Coming of Age in Ancient Greece: images of childhood from the Classical past
Edited by Jenifer Neils and John H Oakley
Yale University Press pound;45, pound;27.50 (paperback)
Will future historians take as dim a view of our concept of childhood as we have taken of that of our predecessors?
We may be the generation that has forced children off the streets and on to the school run, but we have long tended to assume that we care about our children more than they did in the past.
Old portraits showing the children of the wealthy wearing smaller versions of the periwigs or ruffs of their parents have led us to assume that children were treated as young adults, shunted away from their parents' gaze into nurseries and attics, to learn under the instruction of stern-faced nannies or tutors to grow up.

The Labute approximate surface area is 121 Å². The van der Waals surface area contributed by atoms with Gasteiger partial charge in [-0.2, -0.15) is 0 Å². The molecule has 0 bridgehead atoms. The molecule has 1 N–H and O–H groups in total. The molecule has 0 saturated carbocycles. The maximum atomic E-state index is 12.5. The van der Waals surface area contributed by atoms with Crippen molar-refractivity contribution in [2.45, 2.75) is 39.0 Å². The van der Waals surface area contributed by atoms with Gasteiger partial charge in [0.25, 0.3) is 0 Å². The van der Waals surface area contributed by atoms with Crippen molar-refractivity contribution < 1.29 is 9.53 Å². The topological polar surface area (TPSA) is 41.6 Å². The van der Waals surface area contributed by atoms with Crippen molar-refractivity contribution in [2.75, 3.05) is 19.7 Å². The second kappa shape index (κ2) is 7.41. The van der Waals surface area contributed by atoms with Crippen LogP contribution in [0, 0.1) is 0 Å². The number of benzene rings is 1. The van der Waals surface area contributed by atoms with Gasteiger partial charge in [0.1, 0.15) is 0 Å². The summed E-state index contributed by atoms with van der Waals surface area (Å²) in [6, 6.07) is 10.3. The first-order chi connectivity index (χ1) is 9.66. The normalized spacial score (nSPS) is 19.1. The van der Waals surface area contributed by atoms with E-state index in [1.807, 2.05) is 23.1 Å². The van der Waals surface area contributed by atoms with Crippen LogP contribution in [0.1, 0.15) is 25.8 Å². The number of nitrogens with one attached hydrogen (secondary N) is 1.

Historians of childhood have now largely blown that idea out of the water, but childhood in antiquity remains a problem. The sources for Ancient Greece seem dominated by mythology, and although many Greek heroes and gods appear as children, it is too difficult to draw a general picture from Herakles strangling two serpents in his cradle, or the awful fate of Medea's two young sons. Yet there is a wealth of evidence which allows us to construct a good idea of the Greek concept of childhood.
Read more in this week's TES Friday magazine